9. What advices could you give to beginning artists who would like to create sculptural design works ?
It can be exciting to plan, but one could plan forever… I would advise to get started and try things out. There are a lot of surprises that come with making objects you can’t really plan for. Materiality can be weird in that sense, you have to touch it, see it, smell it to know it works, and when it doesn’t don’t discard it as a failure, archive this information, it might be a route to another piece later on.
10. If your works had to belong to a design movement, in which one would you define it ?
I think Panorammma has a retrofuturist quality but I would relate it principally to systems art.
11. What designers have influenced you ?
Lilly Reich, Tobia Scarpa, Gae Aulenti.
12. What contemporary designers do you appreciate ?
There are sooo many but some: Soft Baroque, Vidivixi, Selva Raw… all mind blowing.
13. What contemporary artists (in any kind of art) have you been inspired by ?
Eva Hesse, Isamu Noguchi, Joseph Beuys.
14. If you had to summarize your creations in one word or sentence, what would it be ?
15. Is there anything you would like to add ?
Thinkers are important for our inspiration as well: Paul Ricoeur, Lacan.
Proust Questionnaire with very short answers (one or a few words) :
(The Proust Questionnaire is a set of questions answered by the French writer Marcel Proust. Other historical figures who have answered confession albums are Oscar Wilde, Karl Marx, Arthur Conan Doyle, Stéphane Mallarmé, Paul Cézanne…)
1. What is your idea of perfect happiness?
Sun in my skin in winter.
2. What is your greatest fear?
Feel like I wasted my talents when I am about to die.
3. What is the trait you most deplore in yourself?
I am very forgetful (scares me sometimes).
4. What is the trait you most deplore in others?
5. Which living person do you most admire?
6. What is your greatest extravagance?
My rock collection.
7. What is your current state of mind?
A good type of confusion.
8. What do you consider the most overrated virtue?
9. What is the quality you most like in a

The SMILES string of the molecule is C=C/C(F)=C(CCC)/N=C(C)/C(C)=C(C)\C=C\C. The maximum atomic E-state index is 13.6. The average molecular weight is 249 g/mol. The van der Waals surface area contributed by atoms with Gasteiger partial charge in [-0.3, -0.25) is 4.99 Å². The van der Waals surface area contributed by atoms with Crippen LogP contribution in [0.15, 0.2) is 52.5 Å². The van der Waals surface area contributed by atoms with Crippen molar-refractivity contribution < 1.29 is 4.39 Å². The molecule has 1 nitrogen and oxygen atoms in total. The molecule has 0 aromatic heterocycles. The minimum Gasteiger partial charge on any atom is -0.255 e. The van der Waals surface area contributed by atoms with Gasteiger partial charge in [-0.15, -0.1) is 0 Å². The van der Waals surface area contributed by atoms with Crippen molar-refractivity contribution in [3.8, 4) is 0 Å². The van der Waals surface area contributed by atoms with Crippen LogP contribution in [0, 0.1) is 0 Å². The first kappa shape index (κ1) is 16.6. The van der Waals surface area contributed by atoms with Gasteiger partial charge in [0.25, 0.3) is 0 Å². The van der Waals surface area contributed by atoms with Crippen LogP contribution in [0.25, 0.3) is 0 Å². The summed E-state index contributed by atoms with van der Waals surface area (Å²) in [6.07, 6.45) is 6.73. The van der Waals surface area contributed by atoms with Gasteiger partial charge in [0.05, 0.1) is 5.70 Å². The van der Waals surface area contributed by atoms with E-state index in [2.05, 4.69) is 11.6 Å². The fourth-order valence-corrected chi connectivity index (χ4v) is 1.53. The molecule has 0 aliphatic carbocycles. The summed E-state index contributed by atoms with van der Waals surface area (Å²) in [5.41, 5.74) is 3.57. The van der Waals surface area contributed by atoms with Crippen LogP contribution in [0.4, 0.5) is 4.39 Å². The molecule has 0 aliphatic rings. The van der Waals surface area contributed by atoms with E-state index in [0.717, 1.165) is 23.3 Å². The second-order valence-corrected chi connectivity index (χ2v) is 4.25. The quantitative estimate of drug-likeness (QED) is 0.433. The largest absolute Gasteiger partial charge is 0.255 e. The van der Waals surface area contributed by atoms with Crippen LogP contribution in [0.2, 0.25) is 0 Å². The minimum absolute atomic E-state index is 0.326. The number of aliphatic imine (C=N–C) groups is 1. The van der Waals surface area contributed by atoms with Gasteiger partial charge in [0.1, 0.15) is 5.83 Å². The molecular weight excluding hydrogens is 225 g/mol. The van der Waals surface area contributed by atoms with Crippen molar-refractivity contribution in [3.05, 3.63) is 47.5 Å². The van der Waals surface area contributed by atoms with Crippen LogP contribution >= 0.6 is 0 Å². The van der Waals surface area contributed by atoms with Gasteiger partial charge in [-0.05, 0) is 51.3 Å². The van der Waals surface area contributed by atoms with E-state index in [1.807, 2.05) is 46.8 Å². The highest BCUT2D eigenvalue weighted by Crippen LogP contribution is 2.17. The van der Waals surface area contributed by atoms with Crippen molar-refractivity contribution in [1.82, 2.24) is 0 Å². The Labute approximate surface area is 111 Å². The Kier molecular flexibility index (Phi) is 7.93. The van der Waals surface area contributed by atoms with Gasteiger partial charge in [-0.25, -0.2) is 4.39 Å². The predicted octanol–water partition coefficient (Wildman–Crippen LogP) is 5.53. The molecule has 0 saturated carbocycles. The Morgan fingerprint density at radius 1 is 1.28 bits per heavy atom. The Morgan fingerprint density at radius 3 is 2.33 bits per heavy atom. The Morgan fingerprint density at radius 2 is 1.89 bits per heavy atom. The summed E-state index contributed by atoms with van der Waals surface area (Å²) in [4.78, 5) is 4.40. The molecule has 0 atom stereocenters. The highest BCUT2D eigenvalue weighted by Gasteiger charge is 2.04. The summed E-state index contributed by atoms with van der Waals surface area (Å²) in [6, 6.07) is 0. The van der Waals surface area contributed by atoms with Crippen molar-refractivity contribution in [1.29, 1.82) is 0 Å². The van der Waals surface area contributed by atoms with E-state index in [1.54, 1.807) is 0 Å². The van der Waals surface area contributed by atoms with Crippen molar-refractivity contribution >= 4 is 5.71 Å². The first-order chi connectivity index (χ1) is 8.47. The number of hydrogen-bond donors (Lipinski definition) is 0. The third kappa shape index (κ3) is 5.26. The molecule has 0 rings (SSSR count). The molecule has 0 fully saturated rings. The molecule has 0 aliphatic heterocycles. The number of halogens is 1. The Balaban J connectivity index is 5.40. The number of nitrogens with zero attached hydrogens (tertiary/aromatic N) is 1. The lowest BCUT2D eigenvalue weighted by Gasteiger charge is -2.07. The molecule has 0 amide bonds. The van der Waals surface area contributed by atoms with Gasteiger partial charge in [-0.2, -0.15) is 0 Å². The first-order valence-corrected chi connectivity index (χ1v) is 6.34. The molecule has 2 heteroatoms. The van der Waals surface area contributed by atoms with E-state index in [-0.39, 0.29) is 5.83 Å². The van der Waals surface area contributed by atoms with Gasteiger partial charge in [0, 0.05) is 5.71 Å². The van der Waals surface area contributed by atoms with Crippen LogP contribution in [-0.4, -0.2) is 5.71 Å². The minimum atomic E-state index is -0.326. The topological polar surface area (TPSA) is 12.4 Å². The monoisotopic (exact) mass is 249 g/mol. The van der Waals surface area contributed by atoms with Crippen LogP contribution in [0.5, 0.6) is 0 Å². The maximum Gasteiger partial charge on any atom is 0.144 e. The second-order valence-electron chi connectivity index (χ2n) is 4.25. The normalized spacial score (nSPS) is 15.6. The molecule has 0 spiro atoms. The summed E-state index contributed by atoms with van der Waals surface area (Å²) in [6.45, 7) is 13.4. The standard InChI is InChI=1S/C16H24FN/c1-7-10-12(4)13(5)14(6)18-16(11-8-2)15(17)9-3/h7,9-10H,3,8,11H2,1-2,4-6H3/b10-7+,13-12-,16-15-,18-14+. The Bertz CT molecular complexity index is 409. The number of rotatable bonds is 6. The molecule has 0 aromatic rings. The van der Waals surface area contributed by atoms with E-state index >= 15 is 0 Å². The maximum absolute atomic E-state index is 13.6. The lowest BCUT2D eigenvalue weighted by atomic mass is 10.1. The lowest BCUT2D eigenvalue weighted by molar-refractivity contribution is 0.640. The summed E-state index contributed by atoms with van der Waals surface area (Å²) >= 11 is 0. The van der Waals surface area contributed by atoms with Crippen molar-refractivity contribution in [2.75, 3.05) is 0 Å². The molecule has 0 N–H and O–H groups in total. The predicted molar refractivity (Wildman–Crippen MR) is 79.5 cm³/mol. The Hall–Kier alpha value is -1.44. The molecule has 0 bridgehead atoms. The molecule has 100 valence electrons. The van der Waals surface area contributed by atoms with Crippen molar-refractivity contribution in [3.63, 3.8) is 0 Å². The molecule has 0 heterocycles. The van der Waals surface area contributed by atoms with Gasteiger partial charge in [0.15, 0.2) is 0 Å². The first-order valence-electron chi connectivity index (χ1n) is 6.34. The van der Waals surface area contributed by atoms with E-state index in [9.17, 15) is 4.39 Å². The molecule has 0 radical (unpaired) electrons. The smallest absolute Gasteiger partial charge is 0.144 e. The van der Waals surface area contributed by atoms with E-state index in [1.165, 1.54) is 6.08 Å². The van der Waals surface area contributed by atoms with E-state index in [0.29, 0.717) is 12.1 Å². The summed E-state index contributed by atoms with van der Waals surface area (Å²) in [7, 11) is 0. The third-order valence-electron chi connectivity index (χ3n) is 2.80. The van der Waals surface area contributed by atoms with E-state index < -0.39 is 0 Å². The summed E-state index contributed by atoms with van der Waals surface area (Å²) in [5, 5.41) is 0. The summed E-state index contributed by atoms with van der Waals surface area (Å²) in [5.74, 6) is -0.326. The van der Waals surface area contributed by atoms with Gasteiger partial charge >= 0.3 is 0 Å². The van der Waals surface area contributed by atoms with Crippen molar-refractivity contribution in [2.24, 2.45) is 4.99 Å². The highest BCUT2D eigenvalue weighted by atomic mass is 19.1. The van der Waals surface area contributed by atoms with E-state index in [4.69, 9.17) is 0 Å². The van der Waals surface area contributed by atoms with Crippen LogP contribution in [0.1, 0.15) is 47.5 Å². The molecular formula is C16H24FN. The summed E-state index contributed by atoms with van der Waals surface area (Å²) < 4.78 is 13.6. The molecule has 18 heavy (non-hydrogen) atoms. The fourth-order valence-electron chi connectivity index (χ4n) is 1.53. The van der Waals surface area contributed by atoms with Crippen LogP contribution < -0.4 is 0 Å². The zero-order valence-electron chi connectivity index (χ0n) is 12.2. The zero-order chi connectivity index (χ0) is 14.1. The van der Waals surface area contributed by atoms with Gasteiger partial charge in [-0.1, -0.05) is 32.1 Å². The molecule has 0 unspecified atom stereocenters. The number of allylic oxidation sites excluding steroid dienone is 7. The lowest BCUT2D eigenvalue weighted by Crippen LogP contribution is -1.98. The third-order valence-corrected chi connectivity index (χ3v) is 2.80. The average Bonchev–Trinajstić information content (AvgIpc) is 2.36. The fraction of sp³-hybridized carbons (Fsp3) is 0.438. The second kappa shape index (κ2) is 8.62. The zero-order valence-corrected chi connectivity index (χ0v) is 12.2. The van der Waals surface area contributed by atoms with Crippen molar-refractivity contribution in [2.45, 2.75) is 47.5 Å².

man person ?
In any person… kindness, intelligence.
10. What is the quality you most like in a
In any person… kindness, intelligence.
11. Which words or phrases do you most overuse?
I overuse this emoticon :O (it makes things dramatic, I love it).
12. Which talent would you most like to have?
Does flying count?
13. If you could change one thing about yourself, what would it be?
I find it really hard to say no.
14. What do you consider your greatest achievement?
I wouldn’t call it an achievement precisely but I am a cancer survivor, so maybe the way I handled things during that time.
15. If you were to die and come back as a person or a thing, what would it be?
A sea shell or a duck (they are all-terrain).
16. Where would you most like to live?
I am currently living between Barcelona and Mexico City, and I like it… I could also try San Pancho (a small beach town in Mexico).
17. What is your most treasured possession?
A letter my grandmother wrote to me.
18. What do you regard as the lowest depth of misery?
Not having anyone.
19. What is your favorite occupation?
Conceiving new works. I get too excited sometimes.
20. What is your most marked characteristic?
My hair at the moment.
21. What do you most value in your friends?
Companionship, fun, kindness, trust. I’m a dog person.
22. Who are your favorite writers?
23. Who is your hero of fiction?
Dory from nemo.
24. Which historical figure do you most identify with?
I’m a total cliche but Frida Kahlo and I have a couple of things in common. Both half german half mexican, both artists, both fallen into sickness.
25. Who are your heroes in real life?
Nurses, teachers, ecologists…people who prioritize the wellbeing of others and our planet.
26. What are your favorite names?
Scotch (my dog’s name).
27. What is it that you most dislike?
28. What is your greatest regret?
Not continuing practicing different languages I was introduced to as a child.
29. How would you like to die?
I have fantasised over assisted suicide, because I am scared of wearing out to much before I die, but that takes a lot of courage… I could also die in my sleep.
30. What is your motto?
Try things out (except maybe heroin).